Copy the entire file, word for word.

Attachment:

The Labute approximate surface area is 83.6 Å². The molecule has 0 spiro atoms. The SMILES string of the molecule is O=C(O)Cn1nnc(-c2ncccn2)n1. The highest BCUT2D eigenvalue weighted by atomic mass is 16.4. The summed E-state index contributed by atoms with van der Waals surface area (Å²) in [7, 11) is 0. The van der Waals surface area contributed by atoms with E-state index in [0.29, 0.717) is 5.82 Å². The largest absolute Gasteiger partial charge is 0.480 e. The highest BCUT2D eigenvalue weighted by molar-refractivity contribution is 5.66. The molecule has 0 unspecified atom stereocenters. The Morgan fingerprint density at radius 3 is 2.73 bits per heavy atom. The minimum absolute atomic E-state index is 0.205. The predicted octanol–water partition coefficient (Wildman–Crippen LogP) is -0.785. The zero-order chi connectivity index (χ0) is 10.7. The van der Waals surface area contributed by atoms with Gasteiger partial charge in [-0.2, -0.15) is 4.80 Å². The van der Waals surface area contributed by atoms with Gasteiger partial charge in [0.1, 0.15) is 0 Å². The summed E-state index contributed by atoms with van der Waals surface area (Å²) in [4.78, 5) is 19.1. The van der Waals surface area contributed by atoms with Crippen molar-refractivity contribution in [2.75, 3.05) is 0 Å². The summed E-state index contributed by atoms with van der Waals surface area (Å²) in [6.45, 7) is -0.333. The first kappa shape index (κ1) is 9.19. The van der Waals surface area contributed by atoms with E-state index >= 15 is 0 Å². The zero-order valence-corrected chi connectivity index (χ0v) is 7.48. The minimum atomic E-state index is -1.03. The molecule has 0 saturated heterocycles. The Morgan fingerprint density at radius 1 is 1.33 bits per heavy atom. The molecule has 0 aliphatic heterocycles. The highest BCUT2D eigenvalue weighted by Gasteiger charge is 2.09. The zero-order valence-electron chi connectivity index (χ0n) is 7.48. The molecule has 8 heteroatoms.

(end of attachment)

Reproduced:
The Labute approximate surface area is 83.6 Å². The molecule has 0 spiro atoms. The SMILES string of the molecule is O=C(O)Cn1nnc(-c2ncccn2)n1. The highest BCUT2D eigenvalue weighted by atomic mass is 16.4. The summed E-state index contributed by atoms with van der Waals surface area (Å²) in [7, 11) is 0. The van der Waals surface area contributed by atoms with E-state index in [0.29, 0.717) is 5.82 Å². The largest absolute Gasteiger partial charge is 0.480 e. The highest BCUT2D eigenvalue weighted by molar-refractivity contribution is 5.66. The molecule has 0 unspecified atom stereocenters. The Morgan fingerprint density at radius 3 is 2.73 bits per heavy atom. The minimum absolute atomic E-state index is 0.205. The predicted octanol–water partition coefficient (Wildman–Crippen LogP) is -0.785. The zero-order chi connectivity index (χ0) is 10.7. The van der Waals surface area contributed by atoms with Gasteiger partial charge in [-0.2, -0.15) is 4.80 Å². The van der Waals surface area contributed by atoms with Gasteiger partial charge in [0.1, 0.15) is 0 Å². The summed E-state index contributed by atoms with van der Waals surface area (Å²) in [4.78, 5) is 19.1. The van der Waals surface area contributed by atoms with Crippen molar-refractivity contribution in [2.75, 3.05) is 0 Å². The summed E-state index contributed by atoms with van der Waals surface area (Å²) in [6.45, 7) is -0.333. The first kappa shape index (κ1) is 9.19. The van der Waals surface area contributed by atoms with E-state index >= 15 is 0 Å². The zero-order valence-corrected chi connectivity index (χ0v) is 7.48. The minimum atomic E-state index is -1.03. The molecule has 0 saturated heterocycles. The Morgan fingerprint density at radius 1 is 1.33 bits per heavy atom. The molecule has 0 aliphatic heterocycles. The highest BCUT2D eigenvalue weighted by Gasteiger charge is 2.09. The zero-order valence-electron chi connectivity index (χ0n) is 7.48. The molecule has 8 heteroatoms.